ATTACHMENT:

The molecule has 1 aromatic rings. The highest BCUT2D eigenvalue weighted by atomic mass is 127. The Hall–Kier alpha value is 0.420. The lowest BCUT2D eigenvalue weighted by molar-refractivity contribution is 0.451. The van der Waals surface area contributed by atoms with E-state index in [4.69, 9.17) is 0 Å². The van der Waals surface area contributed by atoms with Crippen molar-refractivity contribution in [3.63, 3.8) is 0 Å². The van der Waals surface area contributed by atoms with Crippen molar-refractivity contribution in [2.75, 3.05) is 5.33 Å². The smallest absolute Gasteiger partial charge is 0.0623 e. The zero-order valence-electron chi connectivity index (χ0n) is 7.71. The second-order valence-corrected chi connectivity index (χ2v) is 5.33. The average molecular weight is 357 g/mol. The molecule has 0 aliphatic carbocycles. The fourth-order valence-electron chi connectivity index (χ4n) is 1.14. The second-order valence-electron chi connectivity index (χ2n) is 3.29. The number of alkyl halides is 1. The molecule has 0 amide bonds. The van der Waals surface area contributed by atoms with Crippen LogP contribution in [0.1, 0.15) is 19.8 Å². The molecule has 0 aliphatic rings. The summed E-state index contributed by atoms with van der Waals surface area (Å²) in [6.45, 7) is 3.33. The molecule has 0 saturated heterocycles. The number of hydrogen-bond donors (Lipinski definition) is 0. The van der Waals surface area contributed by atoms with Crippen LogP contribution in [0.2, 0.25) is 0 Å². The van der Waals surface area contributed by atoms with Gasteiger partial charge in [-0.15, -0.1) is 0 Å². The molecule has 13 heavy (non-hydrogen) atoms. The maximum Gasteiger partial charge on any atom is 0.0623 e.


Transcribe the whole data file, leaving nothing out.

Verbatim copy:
The molecule has 1 aromatic rings. The highest BCUT2D eigenvalue weighted by atomic mass is 127. The Hall–Kier alpha value is 0.420. The lowest BCUT2D eigenvalue weighted by molar-refractivity contribution is 0.451. The van der Waals surface area contributed by atoms with E-state index in [4.69, 9.17) is 0 Å². The van der Waals surface area contributed by atoms with Crippen molar-refractivity contribution in [3.63, 3.8) is 0 Å². The van der Waals surface area contributed by atoms with Crippen molar-refractivity contribution in [2.75, 3.05) is 5.33 Å². The smallest absolute Gasteiger partial charge is 0.0623 e. The zero-order valence-electron chi connectivity index (χ0n) is 7.71. The second-order valence-corrected chi connectivity index (χ2v) is 5.33. The average molecular weight is 357 g/mol. The molecule has 0 aliphatic carbocycles. The fourth-order valence-electron chi connectivity index (χ4n) is 1.14. The second-order valence-electron chi connectivity index (χ2n) is 3.29. The number of alkyl halides is 1. The molecule has 0 amide bonds. The van der Waals surface area contributed by atoms with Crippen LogP contribution in [0.1, 0.15) is 19.8 Å². The molecule has 0 aliphatic rings. The summed E-state index contributed by atoms with van der Waals surface area (Å²) in [6.45, 7) is 3.33. The molecule has 0 saturated heterocycles. The number of hydrogen-bond donors (Lipinski definition) is 0. The van der Waals surface area contributed by atoms with Crippen LogP contribution in [0.2, 0.25) is 0 Å². The van der Waals surface area contributed by atoms with Gasteiger partial charge in [-0.15, -0.1) is 0 Å². The molecule has 13 heavy (non-hydrogen) atoms. The maximum Gasteiger partial charge on any atom is 0.0623 e.